Alternatives to Honduran Mahogany
From contributor T:
Most of our customers have gone to Sapele.
From contributor G:
I am making external doors and surrounds from utile. It's about the same price as sapele... Half the price of SA mahogany. Mills up very nice and stable, heavier than SA mahogany. Don't have a CNC, so can't help there. I was using Spanish cedar, but utile is better.
From contributor P:
Sapele would be my first choice. In fact, I feel it machines and sands better than Honduras. I just wish there was more available. I do not like African mahogany for machinability. It is very inconsistent. Only the very dense heavy wood works well. The softer lighter stuff can fuzz and tear.
From contributor C:
I am really tickled as to the responses you stirred up. I also have been using sapele as a general substitute. The thicker roughs of pattern grade Honduran mahogany are a very nice product still. I have also had good results with Lyptus from Weyerhauser. It is very consistent and uniform in texture and density. I definitely think it's worth a try on CNC. I always use a fresh blade when I cut into a Lyptus job to avoid torn edges and splintering. I like using African mahogany when I need a ribbon strip job. I buy about 50% extra and pick and choose the best for visual priority.
From contributor F:
Actually, striped mahogany is sapele. Here is a comparison:
Sapele, also African Mahogany
From contributor G:
Sapele: Entandrophragma Cylindricum
African Mahogany: Kyaya Ivorensis
From Professor Gene Wengert, Sawing and Drying forum technical advisor:
The furniture and wood items made from African mahogany is not sapele. African mahogany is from the genus and species Khaya ivorensis. Sapele is from Entandrophragma cylindricum. So they are not related.
A note about common names for wood. If you are importing a wood species into the USA, you can give it any common name that you want today, as there is no commonly accepted naming procedure. The Latin names are fixed, however. So, we see all sorts of new names given for species that look similar to an older species, even though there is no genetic relationship. It is perhaps called creative marketing. One of the earlier examples is the use of the name Philippine mahogany for a group of species from the Philippines that does not even look like true mahogany. Another more recent example is jatoba, which has recently been called Brazilian cherry. In some cases, a common name refers to many species, such as with red oak in the USA or Spanish cedar in Central and South America. So, some years ago, if you had a species with a common name of sapele, you might find that you can sell it better in the USA if you rename it to Sapele African mahogany... and then hope that the first word gets dropped and the price increases and so on. So today, we do see sapele being called African mahogany by some sellers of wood, but this is recent and is not really what was called African mahogany in the past.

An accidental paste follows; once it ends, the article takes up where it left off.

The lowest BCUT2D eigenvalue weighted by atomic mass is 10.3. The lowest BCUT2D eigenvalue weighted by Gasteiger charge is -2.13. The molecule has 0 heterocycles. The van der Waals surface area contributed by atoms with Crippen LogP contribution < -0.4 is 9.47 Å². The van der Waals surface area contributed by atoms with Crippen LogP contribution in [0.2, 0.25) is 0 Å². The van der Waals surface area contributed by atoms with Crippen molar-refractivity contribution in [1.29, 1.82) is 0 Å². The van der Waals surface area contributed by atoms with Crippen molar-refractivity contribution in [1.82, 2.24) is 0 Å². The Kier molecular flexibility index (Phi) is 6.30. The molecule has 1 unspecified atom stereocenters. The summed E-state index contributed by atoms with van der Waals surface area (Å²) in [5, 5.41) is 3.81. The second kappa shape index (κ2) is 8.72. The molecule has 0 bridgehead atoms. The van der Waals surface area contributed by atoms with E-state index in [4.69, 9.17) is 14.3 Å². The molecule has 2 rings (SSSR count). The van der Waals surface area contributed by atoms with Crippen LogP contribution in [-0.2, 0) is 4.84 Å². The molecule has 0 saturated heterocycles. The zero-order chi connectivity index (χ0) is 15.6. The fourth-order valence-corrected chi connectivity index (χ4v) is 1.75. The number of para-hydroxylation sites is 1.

From contributor R:
Wow! This has answered a lot of other questions for me as well as the original. Keep 'em coming.
From contributor E:
It's answered questions, but also raised a few! How do I know what I'm getting when I order mahogany? In the past I've always ordered Honduran, but since that is becoming less available, I'm not sure what will be showing up when I order. If I want African mahogany should I specify Khaya? Good grief.
From contributor D:
I find myself defining the differences between Honduras mahogany and other "mahoganies" on a weekly basis. I'm afraid I'll come off sounding like I'm badmouthing the competition (which I am, sort of) and I've had some people look at me like I couldn't possibly be telling the truth. (Calling a wood mahogany when it is not? The whole industry?)
Is there a short synopsis of the situation? Dr. Gene was pretty darn close. If I can hand out or e-mail a concise explanation by an independent and knowledgeable source, I'll be able to educate the consumer as to why we do what we do, without sounding like some kind of plaid pants sales guy.
From contributor Z:
We just finished a fairly large kitchen in sapele. It machined and sanded very well. The veneer inset panels were custom pressed out of ribboned material to match the door frames. The veneer samples we started with were, intrinsically, outstanding in appearance. When the job was done, however, the whole thing looked like a pair of striped pajamas. I think if I were to do it again, I would stay with the ribboned lumber and use a flat sawn veneer.
We used about 1000 bd feet of lumber for the project. Though there was some color variation, it did all knit together fairly well.
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